There are two types of rope in there because I underestimated requirements the first time and I had to go back to the hardware store to get another couple hundred feet.  By tracking the two different types, I discovered that the York pattern causes each warp thread to move diagonally as the rows progress.  The slightly thicker rope started out in the middle of the warp and here it is at the sides.


The interplay of S twist interlinking, Z twist interlinking, and interlacing is quite attractive.

19 March, 2013

White Knitted Dish Cloths


Completed a stack of white knitted dish cloths and sent them off in the mail as a gift.

18 March, 2013

Four Ways to Chart Språng

I've found four ways to chart språng hole patterns so far in four books.  This video is my attempt to make sense of the four methods.


There is more I still need to cover.  I plan at some point to reverse engineer a pattern from a picture of an actual språng item.

What you see isn't always what you get.  The cloth's appearance will not exactly match the chart's depiction, whichever method you choose.  There is also a difference between the way språng cloth looks stretched on the loom and what it looks like when finished.  I need to play with that and see if there are any principles that will let me chart original motifs without them coming out squashed or distorted.

16 March, 2013

In Clover


Sorry I didn't make the clover in green yarn.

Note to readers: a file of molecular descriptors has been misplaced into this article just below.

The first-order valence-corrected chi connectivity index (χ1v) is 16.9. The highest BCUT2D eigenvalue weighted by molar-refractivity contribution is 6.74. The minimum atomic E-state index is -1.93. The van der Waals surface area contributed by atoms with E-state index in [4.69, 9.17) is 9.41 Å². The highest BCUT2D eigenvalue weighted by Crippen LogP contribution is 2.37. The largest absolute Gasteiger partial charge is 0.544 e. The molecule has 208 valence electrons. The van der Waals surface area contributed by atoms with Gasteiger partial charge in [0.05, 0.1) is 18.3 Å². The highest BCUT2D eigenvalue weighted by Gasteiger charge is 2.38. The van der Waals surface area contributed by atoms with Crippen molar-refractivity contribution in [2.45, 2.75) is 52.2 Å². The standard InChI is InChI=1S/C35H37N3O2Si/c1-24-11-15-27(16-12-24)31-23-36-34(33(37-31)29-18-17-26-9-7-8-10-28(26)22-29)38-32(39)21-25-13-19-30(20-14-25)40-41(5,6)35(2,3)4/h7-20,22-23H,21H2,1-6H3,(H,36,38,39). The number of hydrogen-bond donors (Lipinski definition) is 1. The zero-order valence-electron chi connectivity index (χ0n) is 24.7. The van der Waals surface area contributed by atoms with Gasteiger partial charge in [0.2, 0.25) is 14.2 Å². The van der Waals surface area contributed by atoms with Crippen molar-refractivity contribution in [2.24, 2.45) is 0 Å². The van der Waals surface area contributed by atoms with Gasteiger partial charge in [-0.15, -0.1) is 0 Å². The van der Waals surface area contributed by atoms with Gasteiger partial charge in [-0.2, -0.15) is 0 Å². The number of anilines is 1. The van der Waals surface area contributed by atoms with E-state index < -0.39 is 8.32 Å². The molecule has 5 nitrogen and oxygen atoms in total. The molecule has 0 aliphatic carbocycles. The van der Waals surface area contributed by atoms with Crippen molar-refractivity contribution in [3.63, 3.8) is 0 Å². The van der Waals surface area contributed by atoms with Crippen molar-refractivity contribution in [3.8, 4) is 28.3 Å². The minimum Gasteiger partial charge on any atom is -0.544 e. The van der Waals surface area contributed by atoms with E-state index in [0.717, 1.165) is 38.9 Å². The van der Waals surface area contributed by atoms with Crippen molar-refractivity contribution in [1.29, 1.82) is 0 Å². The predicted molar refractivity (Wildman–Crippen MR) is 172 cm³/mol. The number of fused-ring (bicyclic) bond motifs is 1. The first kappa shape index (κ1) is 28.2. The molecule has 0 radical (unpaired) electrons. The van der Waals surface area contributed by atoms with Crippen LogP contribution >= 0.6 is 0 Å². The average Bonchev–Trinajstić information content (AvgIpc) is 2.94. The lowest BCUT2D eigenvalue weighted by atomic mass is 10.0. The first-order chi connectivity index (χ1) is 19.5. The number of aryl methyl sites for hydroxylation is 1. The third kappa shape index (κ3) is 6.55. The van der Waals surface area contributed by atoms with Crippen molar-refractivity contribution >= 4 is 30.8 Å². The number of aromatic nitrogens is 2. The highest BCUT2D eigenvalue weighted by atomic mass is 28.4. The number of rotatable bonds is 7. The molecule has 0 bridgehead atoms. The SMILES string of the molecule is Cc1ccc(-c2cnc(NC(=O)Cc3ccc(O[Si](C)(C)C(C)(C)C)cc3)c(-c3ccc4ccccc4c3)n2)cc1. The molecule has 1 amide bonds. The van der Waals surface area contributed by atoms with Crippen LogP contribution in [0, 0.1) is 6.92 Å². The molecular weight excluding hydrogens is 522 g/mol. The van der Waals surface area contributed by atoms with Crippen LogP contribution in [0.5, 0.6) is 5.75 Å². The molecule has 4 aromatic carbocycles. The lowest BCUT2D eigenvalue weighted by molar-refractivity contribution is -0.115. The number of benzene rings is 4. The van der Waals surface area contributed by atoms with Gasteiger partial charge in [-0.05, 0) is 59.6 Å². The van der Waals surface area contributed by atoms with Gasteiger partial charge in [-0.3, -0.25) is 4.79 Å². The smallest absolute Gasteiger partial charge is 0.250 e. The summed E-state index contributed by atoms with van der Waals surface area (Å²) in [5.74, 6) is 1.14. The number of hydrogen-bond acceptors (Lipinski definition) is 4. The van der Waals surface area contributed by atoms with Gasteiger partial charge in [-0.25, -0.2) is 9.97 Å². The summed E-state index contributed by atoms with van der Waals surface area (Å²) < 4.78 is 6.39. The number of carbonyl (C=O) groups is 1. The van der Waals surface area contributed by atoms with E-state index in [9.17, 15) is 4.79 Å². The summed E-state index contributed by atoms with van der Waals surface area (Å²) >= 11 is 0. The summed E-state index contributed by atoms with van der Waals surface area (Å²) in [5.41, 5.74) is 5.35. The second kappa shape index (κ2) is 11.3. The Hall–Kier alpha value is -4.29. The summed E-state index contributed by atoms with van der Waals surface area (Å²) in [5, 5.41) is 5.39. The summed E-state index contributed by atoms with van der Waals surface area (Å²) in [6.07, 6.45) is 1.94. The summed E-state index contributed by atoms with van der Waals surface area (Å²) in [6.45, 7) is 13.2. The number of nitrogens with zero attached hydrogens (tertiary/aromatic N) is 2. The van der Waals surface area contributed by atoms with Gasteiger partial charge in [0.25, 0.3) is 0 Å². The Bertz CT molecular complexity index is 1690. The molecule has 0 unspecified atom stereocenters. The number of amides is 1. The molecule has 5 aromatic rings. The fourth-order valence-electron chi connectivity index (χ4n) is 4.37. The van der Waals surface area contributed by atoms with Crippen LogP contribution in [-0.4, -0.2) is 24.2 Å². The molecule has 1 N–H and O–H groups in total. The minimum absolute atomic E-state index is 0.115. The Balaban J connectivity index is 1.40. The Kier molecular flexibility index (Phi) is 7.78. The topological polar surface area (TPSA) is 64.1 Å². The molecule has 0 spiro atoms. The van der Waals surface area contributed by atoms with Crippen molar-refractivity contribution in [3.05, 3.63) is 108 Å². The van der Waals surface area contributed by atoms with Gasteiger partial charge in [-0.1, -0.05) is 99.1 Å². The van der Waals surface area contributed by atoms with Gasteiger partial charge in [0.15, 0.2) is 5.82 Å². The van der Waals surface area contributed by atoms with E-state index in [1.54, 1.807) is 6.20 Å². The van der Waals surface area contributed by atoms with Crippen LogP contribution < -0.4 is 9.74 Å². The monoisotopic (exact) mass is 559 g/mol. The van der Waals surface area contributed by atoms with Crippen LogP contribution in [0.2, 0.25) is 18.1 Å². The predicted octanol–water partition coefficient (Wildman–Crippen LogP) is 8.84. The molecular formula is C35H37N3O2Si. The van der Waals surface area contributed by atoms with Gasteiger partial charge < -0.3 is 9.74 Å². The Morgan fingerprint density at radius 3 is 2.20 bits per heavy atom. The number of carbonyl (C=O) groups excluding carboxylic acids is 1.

The clover pattern is from Fenny Nijman's Sprang - Egyptisch Vlechten.  She calls it "klavertje" which is the Dutch word for clover.  Beside the pattern she gives a photograph of a plant, a four-leaved clover.

You can see an example of the clover pattern in an image showing silk mittens from the early 1800s on the Rijks museum website.  The Rijksmuseum is in the Netherlands.  They list språng under the name Egyptisch vlechtwerk.

Elisabeth Siewertsz van Reesema, whose språng work is in the same museum, shows a collar patterned with clovers in her book Egyptisch Vletchwerk.

15 March, 2013

Språng belt on National Gallery of Australia website

If you liked the red språng sash on the ROM website I pointed out the other day, have a look at Accession No: NGA 2009.187 on the National Gallery of Australia website.  Similar in colour, pattern,  and fibre type apart from the addition of metallic yarn.  Different in geographical origin (Pakistan) and time period (nineteenth century).